From American master Richard Ford, a memoir: his first work of nonfiction, a stirring narrative of memory and parental love.
How is it that we come to consider our parents as people with rich and intense lives that include but also exclude us? Richard Ford's parents - Edna, a feisty, pretty Catholic-school girl with a difficult past; and Parker, a sweet-natured, soft-spoken traveling salesman - were rural Arkansans born at the turn of the 20th century. Married in 1928, they lived "alone together" on the road, traveling throughout the South. Eventually they had one child, born late, in 1944.
For Ford, the questions of what his parents dreamed of, how they loved each other and loved him become a striking portrait of American life in the midcentury. Between Them is his vivid image of where his life began and where his parents' lives found their greatest satisfaction.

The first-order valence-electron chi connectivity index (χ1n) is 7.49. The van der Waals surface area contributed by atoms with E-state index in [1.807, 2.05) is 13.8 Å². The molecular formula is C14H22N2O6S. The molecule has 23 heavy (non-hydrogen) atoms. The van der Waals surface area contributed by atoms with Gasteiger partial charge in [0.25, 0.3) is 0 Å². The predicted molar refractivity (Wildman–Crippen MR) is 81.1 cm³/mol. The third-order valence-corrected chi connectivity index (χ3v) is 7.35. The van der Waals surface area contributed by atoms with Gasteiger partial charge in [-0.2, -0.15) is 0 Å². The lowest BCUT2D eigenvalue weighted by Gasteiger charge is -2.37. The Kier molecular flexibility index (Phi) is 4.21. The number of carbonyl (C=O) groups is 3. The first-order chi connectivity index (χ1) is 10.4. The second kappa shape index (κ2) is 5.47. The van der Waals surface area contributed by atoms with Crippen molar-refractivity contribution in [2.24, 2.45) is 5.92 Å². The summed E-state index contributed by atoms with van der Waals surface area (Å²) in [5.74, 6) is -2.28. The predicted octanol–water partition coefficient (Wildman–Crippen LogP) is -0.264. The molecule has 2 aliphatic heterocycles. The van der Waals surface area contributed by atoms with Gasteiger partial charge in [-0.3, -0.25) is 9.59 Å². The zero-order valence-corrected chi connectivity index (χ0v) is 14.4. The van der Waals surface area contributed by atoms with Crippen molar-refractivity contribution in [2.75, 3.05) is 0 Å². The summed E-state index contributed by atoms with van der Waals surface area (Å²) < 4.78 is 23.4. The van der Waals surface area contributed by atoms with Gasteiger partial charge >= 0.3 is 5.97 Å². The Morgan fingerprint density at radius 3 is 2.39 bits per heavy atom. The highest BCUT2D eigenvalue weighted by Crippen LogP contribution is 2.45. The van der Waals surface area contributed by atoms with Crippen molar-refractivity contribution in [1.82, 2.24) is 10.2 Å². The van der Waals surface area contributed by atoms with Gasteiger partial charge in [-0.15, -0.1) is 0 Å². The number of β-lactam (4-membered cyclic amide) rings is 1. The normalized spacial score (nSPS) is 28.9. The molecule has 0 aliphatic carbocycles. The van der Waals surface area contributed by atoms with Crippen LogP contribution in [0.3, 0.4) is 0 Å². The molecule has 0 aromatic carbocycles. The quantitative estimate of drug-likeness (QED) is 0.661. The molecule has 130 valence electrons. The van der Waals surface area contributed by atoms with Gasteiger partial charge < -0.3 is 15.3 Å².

Bringing his celebrated candor, wit, and intelligence to this most intimate and mysterious of landscapes - our parents' lives - the award-winning storyteller and creator of the iconic Frank Bascombe delivers an unforgettable exploration of memory, intimacy, and love.
"Pulitzer Prize-winning novelist Richard Ford's remembrance of growing up in the 1950s is at times insightful, enlightening, and emotionally evocative, especially as performed by narrator Christian Baskous.... Baskous uses his dulcet voice and practiced pacing most effectively in scenes in which Ford describes living with his colorful grandfather, the manager of a bustling hotel in Little Rock, prime territory for a young storyteller in search of material." (
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